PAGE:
News | November 29, 2007

Study Finds Minimally Invasive Therapy Reduces Shoulder Pain from Tendonitis

November 29, 2007 - According to a study presented at the RSNA, ultrasound-guided nonsurgical therapy can significantly reduce pain from calcific tendonitis of the rotator cuff and restores mobility.

Ultrasound-guided percutaneous therapy is a 10-minute procedure in which the shoulder is anesthetized and, with ultrasound guidance, a radiologist injects a saline solution into the rotator cuff to wash the area and break up the calcium. A second needle is used to withdraw the calcium residue. Recovery time is about an hour and calcifications that are completely treated do not return.

"This is a quick, successful and inexpensive therapy for tendon calcifications," said Luca M. Sconfienza, M.D., from the Department of Radiology at A.O. Ospedale Santa Corona in Pietra Ligure and the Department of Experimental Medicine at the University of Genova in Italy. "It provides significant and long-lasting reduction of symptoms."

"Calcifications can break up on their own. Unfortunately, this can take from a few months to several years," Dr. Sconfienza said. "This means the pain could persist for years before its spontaneous resolution."

When left to break up on their own, untreated calcifications can spread calcium along the tendon and lodges in the subacromial bursa, a fluid sac that helps lubricate the tendon.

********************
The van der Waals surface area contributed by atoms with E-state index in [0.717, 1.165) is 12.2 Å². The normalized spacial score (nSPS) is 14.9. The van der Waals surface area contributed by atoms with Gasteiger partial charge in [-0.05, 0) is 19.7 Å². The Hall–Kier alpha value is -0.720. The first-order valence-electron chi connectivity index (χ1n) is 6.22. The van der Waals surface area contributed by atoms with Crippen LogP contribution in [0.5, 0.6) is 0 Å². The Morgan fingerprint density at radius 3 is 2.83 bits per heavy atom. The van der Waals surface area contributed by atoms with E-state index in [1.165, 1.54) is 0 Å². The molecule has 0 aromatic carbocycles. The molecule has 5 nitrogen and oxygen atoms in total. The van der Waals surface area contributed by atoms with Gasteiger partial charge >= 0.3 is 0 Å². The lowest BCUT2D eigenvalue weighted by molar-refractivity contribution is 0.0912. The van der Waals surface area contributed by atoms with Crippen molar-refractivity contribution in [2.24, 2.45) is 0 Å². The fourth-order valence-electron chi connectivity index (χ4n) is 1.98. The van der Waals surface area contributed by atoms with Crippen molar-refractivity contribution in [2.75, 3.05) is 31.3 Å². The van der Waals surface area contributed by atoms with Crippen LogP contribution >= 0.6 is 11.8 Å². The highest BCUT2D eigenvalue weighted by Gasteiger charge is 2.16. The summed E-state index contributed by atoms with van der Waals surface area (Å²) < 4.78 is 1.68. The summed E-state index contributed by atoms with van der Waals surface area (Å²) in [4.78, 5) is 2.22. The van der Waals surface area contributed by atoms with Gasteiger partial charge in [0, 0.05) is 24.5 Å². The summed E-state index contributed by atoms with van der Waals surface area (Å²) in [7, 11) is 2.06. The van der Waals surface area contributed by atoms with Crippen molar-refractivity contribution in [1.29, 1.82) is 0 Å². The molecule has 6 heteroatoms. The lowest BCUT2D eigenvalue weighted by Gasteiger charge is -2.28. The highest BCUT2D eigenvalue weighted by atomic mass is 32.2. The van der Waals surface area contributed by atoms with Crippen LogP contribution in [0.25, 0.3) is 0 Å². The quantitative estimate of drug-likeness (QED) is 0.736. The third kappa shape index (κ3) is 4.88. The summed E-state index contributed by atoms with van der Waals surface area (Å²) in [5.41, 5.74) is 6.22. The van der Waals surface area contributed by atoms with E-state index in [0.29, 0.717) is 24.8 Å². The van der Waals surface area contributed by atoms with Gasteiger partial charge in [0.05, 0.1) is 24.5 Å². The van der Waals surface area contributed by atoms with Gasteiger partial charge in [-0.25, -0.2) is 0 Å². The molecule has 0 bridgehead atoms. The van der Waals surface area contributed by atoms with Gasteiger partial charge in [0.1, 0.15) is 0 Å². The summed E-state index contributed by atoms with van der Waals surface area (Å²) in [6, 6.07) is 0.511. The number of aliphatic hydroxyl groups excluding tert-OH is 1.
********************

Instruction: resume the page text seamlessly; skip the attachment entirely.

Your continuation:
The study involved 1,607 women and 938 men (mean age 42) with calcific tendonitis. All of the patients had shoulder pain that was unresponsive to previous medical treatment. One-year follow-up was reported for 2,018 of the patients in the study.

The results showed that in 71.7 percent of the patients, the calcification was fully aspirated in one treatment with a considerable reduction in pain and significant improvement to mobility of the affected limb. In 23.6 percent of patients, a second procedure was performed because of the presence of more than one calcification. In 3.8 percent of patients, the calcification had dissolved or moved before treatment could take place. In 0.9 percent of patients, no resolution of symptoms occurred because of the presence of a tendon tear.

Dr. Sconfienza says that theoretically the procedure could be performed in any hospital or clinic that has ultrasound equipment with a superficial probe.

For more information: www.rsna.org

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